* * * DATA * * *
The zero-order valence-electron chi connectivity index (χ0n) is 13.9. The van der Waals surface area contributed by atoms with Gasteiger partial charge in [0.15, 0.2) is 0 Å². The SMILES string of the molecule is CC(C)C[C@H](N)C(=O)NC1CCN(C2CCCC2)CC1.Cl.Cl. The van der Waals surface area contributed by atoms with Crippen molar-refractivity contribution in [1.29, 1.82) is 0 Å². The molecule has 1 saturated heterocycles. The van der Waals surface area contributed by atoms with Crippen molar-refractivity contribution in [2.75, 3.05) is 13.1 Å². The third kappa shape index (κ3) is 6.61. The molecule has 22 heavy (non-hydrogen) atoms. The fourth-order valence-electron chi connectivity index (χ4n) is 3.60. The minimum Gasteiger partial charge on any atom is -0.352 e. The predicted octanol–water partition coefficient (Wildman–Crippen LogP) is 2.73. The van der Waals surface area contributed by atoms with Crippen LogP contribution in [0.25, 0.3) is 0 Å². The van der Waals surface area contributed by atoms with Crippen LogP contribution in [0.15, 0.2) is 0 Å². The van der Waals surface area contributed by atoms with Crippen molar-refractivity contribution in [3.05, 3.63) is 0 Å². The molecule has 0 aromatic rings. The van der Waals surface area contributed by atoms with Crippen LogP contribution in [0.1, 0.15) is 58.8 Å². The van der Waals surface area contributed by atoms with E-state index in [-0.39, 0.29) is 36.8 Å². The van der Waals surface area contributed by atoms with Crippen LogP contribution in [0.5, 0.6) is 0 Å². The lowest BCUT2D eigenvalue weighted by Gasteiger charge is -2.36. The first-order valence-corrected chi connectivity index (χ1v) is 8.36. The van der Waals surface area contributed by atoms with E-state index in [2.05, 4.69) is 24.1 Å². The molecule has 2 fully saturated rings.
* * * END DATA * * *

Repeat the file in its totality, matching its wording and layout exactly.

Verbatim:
The zero-order valence-electron chi connectivity index (χ0n) is 13.9. The van der Waals surface area contributed by atoms with Gasteiger partial charge in [0.15, 0.2) is 0 Å². The SMILES string of the molecule is CC(C)C[C@H](N)C(=O)NC1CCN(C2CCCC2)CC1.Cl.Cl. The van der Waals surface area contributed by atoms with Crippen molar-refractivity contribution in [1.29, 1.82) is 0 Å². The molecule has 1 saturated heterocycles. The van der Waals surface area contributed by atoms with Crippen molar-refractivity contribution in [2.75, 3.05) is 13.1 Å². The third kappa shape index (κ3) is 6.61. The molecule has 22 heavy (non-hydrogen) atoms. The fourth-order valence-electron chi connectivity index (χ4n) is 3.60. The minimum Gasteiger partial charge on any atom is -0.352 e. The predicted octanol–water partition coefficient (Wildman–Crippen LogP) is 2.73. The van der Waals surface area contributed by atoms with Crippen LogP contribution in [0.25, 0.3) is 0 Å². The van der Waals surface area contributed by atoms with Crippen LogP contribution in [0.15, 0.2) is 0 Å². The van der Waals surface area contributed by atoms with Crippen molar-refractivity contribution in [3.05, 3.63) is 0 Å². The molecule has 0 aromatic rings. The van der Waals surface area contributed by atoms with Crippen LogP contribution in [0.1, 0.15) is 58.8 Å². The van der Waals surface area contributed by atoms with E-state index in [-0.39, 0.29) is 36.8 Å². The van der Waals surface area contributed by atoms with Crippen LogP contribution in [0.5, 0.6) is 0 Å². The lowest BCUT2D eigenvalue weighted by Gasteiger charge is -2.36. The first-order valence-corrected chi connectivity index (χ1v) is 8.36. The van der Waals surface area contributed by atoms with E-state index in [2.05, 4.69) is 24.1 Å². The molecule has 2 fully saturated rings.